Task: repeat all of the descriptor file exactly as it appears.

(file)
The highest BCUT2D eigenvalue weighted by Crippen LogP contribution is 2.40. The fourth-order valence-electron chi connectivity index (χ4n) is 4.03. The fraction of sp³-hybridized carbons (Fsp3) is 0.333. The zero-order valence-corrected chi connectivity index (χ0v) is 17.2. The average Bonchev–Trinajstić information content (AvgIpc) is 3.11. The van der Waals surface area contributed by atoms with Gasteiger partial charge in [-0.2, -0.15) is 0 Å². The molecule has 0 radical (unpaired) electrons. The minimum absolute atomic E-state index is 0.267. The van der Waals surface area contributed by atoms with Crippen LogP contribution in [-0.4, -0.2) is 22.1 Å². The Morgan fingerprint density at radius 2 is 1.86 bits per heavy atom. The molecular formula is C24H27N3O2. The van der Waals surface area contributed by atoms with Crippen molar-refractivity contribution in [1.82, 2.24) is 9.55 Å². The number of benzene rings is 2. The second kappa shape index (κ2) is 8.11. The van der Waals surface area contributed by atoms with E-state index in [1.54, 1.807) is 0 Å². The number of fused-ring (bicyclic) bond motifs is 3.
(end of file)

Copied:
The highest BCUT2D eigenvalue weighted by Crippen LogP contribution is 2.40. The fourth-order valence-electron chi connectivity index (χ4n) is 4.03. The fraction of sp³-hybridized carbons (Fsp3) is 0.333. The zero-order valence-corrected chi connectivity index (χ0v) is 17.2. The average Bonchev–Trinajstić information content (AvgIpc) is 3.11. The van der Waals surface area contributed by atoms with Gasteiger partial charge in [-0.2, -0.15) is 0 Å². The molecule has 0 radical (unpaired) electrons. The minimum absolute atomic E-state index is 0.267. The van der Waals surface area contributed by atoms with Crippen LogP contribution in [-0.4, -0.2) is 22.1 Å². The Morgan fingerprint density at radius 2 is 1.86 bits per heavy atom. The molecular formula is C24H27N3O2. The van der Waals surface area contributed by atoms with Crippen molar-refractivity contribution in [1.82, 2.24) is 9.55 Å². The number of benzene rings is 2. The second kappa shape index (κ2) is 8.11. The van der Waals surface area contributed by atoms with E-state index in [1.54, 1.807) is 0 Å². The number of fused-ring (bicyclic) bond motifs is 3.